Ministers are expected to agree that the fully vaccinated will not only be exempt from having to stay at home for ten days – but will only be “advised” to take daily tests, with no legal requirement to do so.
The change would bring England into line with countries such as the US and Germany, amid a warning that up to a million people a day will be forced into quarantine unless rules are relaxed.
But a leading public health expert said those rules were “slowing infections” and urged ministers not to abandon daily testing, if isolation for fully vaccinated people is scrapped.
“The midway proposal is the daily testing of contacts,” said Christophe Fraser, professor of pathogen dynamics at the University of Oxford.
“So, when you receive the close contact notification – the one that says you have been close to somebody for an extended period of time – the possibility being looked at is you would take a test for 7 days after you have been pinged by the app.
“That would be a very promising way to reduce the amount of disruption for people.”
Official estimates suggest that infections will increase by as much as 26 per cent if both restrictions are axed, according to The Times which reported it.
Government scientific advisers have also warned that most people will refuse to take daily tests, which means compliance with quarantine guidance will go “out the window”, it said.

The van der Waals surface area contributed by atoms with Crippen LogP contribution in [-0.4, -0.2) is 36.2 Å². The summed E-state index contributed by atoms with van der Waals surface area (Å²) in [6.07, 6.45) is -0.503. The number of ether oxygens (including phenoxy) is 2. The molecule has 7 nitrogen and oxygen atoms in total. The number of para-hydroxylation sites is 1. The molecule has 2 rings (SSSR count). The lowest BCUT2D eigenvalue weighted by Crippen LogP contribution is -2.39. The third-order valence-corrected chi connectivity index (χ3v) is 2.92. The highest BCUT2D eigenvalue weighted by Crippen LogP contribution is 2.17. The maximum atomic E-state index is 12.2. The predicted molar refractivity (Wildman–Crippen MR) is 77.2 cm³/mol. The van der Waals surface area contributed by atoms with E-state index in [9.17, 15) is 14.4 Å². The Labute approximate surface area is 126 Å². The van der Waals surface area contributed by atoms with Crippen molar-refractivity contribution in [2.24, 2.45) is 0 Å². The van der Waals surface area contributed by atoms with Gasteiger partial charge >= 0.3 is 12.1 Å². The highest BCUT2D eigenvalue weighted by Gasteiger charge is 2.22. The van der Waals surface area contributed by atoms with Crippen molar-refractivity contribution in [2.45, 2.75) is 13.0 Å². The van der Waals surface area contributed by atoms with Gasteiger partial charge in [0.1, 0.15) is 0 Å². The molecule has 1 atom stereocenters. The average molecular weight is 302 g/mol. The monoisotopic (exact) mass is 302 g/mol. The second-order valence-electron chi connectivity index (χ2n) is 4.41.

Professor Fraser told BBC Radio 4: “Yes, we are seeing a break of the link between infections and hospitalisations, but we are also seeing some young people, unfortunately, being hospitalised and being quite seriously ill.”
And Stephen Griffin, a viral oncologist at the University of Leeds, told The Times: “Lateral flow tests are not enough to absolve you from quarantine.”
Nevertheless, the plan for no isolation and only “advisory” tests is expected to be signed off at a meeting of the Covid operations committee on Monday.
It would get underway towards the end of August – with the government willing to accept the risks of higher infections to ease disruption for businesses and public services.
It must first wait for results from a current trial where 40,000 people are being asked to take daily tests instead of self-isolating.
Hospitality businesses want the rules changed more urgently, to avoid summer holidays being ruined by hundreds of thousands of people a day being told to isolate each day.
At present, the test and trace system is telling an average of three contacts of each case to isolate – but that number is expected to increase if all restrictions in society are lifted on 19 July.